Rounding out the whole package is a brilliantly conceived library mode which provides hugely useful dollops of exposition on everything from the minutiae of BlazBlue’s lore through to the clarification of the fighting game jargon that the game employs throughout. It’s a hugely useful and thoughtful addition to the game that many other developers should really think about aping for their own efforts. Arguably, the embarrassment of riches on show here for the lone, experienced, solo or social player is almost numbingly immense and will keep players busy for hundreds upon hundreds of hours.

Traditionally, one of the most eye-catching aspects of BlazBlue has been its strong art and aesthetic design and in this, I can happily report that with the power of PS4 buzzing under its hood, Chrono Phantasma Extend is no exception. With blistering 1080p, sixty frames per second visuals smoothly animating a gorgeously eye-catching canvas of traditional 2D sprite animation and imaginatively conceived 3D backgrounds, this is arguably one of the best looking fighters on the market.

It’s not just the visuals which set the senses on fire either, Chrono Phantasma, like all the other BlazBlue games before it packs an absolutely belting J-Rock soundtrack whose scintillating strums and beats do a great job of complimenting the manic on-screen action.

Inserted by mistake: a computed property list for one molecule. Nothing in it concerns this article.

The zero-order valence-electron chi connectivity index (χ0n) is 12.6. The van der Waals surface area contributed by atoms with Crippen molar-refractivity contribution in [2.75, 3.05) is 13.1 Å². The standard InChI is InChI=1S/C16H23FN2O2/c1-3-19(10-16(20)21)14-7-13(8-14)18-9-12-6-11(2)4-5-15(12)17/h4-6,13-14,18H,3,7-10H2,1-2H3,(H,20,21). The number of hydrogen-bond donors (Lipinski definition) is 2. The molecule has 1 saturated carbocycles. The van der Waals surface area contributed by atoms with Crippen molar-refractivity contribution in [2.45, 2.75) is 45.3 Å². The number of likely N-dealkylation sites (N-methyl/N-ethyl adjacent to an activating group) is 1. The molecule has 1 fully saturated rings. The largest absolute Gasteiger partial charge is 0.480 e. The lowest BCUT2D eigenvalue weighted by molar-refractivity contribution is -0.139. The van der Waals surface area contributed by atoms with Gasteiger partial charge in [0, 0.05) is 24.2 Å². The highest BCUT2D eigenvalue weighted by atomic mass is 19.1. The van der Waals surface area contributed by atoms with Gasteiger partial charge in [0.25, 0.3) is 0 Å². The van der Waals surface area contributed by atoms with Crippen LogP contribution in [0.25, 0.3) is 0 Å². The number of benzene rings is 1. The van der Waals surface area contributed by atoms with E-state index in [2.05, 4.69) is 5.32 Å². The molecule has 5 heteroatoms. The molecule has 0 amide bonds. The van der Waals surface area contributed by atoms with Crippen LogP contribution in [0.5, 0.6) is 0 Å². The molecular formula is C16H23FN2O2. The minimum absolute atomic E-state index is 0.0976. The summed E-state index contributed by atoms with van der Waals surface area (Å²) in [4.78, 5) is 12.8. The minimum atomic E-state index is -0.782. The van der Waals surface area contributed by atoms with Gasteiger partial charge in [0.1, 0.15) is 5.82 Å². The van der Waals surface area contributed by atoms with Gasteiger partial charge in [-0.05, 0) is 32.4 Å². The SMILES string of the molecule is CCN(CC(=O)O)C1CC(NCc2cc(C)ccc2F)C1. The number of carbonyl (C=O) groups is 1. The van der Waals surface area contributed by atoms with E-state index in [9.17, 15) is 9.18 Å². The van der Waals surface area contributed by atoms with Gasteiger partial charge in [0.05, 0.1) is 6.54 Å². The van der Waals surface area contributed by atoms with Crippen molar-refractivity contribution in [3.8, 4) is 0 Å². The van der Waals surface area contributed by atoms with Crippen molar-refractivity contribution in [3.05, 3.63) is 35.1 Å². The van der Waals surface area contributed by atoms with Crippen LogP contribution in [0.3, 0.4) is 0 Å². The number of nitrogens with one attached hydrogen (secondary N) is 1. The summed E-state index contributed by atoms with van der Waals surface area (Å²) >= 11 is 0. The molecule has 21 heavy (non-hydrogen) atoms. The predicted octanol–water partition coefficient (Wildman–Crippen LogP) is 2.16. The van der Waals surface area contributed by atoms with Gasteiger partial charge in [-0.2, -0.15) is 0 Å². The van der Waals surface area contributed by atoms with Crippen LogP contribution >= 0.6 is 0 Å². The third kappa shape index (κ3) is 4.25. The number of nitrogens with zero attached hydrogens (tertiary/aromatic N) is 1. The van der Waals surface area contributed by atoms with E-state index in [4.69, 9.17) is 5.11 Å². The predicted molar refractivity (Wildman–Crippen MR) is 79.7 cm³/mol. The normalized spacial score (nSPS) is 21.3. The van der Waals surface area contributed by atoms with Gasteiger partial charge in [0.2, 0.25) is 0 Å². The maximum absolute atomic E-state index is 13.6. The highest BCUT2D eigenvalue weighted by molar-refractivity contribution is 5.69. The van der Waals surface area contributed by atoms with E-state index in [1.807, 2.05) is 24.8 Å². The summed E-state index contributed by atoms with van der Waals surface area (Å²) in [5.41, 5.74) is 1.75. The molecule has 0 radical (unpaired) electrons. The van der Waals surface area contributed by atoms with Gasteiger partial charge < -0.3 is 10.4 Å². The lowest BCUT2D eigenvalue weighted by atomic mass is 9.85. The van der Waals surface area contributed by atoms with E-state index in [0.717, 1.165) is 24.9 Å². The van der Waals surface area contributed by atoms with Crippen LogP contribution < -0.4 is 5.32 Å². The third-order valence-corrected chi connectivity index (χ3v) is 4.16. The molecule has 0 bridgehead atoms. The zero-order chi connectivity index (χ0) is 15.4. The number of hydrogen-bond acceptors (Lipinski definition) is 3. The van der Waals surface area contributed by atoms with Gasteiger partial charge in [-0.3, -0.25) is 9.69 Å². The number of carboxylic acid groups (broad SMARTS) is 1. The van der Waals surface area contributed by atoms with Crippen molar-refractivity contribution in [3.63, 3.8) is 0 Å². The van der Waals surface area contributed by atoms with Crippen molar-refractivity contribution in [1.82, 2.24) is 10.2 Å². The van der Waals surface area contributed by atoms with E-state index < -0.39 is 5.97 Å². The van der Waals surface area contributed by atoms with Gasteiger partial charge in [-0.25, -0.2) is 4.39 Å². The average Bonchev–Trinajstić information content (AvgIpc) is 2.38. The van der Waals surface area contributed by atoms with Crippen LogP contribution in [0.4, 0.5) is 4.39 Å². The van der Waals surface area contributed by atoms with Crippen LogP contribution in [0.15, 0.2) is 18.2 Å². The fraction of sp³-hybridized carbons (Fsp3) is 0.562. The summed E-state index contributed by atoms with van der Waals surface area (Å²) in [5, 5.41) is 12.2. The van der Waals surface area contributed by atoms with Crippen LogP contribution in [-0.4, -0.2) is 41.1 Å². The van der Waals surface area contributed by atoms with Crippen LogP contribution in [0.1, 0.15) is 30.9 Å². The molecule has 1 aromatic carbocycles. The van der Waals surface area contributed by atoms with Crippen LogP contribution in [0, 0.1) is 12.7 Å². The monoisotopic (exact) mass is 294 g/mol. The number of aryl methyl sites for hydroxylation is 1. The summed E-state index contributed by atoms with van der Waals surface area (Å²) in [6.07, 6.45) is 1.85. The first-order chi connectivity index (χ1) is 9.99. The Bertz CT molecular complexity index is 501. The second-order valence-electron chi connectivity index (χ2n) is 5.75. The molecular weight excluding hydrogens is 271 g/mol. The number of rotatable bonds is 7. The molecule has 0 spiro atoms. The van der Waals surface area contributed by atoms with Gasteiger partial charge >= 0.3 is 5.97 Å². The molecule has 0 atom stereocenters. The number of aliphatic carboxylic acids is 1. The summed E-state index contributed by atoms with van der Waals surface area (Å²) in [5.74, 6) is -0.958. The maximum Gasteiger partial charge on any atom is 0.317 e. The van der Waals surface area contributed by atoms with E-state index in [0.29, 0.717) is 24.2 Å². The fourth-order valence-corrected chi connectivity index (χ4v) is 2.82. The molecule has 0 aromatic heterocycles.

A great stomping, anime-hued juggernaut of a fighting game, BlazBlue Chrono Phantasma Extend shows the long-running series operating at the zenith of its power for both newcomers and veteran players alike. If you have even a passing interest in fighting games, BlazBlue Chrono Phantasma Extend is as essential as it gets.



The Final Word

Even though it stands as more of a refinement over its immediate predecessor than a genuine leap, this latest entry in the BlazBlue series stays true to form by overwhelming players with a deliciously deep combat system, brilliant cast of characters and a veritable avalanche of content.